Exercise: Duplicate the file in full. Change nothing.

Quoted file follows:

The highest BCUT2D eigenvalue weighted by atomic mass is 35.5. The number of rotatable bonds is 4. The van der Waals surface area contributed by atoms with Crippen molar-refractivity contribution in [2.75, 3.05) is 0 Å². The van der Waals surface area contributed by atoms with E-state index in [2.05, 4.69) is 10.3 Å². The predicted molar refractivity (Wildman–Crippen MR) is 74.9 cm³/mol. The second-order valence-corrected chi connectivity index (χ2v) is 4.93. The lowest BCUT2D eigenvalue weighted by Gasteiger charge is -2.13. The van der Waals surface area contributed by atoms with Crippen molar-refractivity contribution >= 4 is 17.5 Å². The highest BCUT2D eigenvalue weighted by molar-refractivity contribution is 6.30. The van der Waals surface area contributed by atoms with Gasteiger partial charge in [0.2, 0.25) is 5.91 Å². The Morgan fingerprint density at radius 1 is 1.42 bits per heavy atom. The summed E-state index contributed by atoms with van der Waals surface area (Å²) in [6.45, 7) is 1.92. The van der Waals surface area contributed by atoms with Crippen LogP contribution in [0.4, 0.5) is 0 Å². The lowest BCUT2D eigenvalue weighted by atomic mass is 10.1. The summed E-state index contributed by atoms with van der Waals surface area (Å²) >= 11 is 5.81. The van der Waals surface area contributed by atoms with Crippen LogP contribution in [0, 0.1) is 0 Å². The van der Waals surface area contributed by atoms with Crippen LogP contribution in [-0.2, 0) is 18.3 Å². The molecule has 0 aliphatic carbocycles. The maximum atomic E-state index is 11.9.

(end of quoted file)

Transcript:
The highest BCUT2D eigenvalue weighted by atomic mass is 35.5. The number of rotatable bonds is 4. The van der Waals surface area contributed by atoms with Crippen molar-refractivity contribution in [2.75, 3.05) is 0 Å². The van der Waals surface area contributed by atoms with E-state index in [2.05, 4.69) is 10.3 Å². The predicted molar refractivity (Wildman–Crippen MR) is 74.9 cm³/mol. The second-order valence-corrected chi connectivity index (χ2v) is 4.93. The lowest BCUT2D eigenvalue weighted by Gasteiger charge is -2.13. The van der Waals surface area contributed by atoms with Crippen molar-refractivity contribution >= 4 is 17.5 Å². The highest BCUT2D eigenvalue weighted by molar-refractivity contribution is 6.30. The van der Waals surface area contributed by atoms with Gasteiger partial charge in [0.2, 0.25) is 5.91 Å². The Morgan fingerprint density at radius 1 is 1.42 bits per heavy atom. The summed E-state index contributed by atoms with van der Waals surface area (Å²) in [6.45, 7) is 1.92. The van der Waals surface area contributed by atoms with Crippen LogP contribution in [0.4, 0.5) is 0 Å². The lowest BCUT2D eigenvalue weighted by atomic mass is 10.1. The summed E-state index contributed by atoms with van der Waals surface area (Å²) >= 11 is 5.81. The van der Waals surface area contributed by atoms with Crippen LogP contribution in [0, 0.1) is 0 Å². The van der Waals surface area contributed by atoms with Crippen LogP contribution in [-0.2, 0) is 18.3 Å². The molecule has 0 aliphatic carbocycles. The maximum atomic E-state index is 11.9.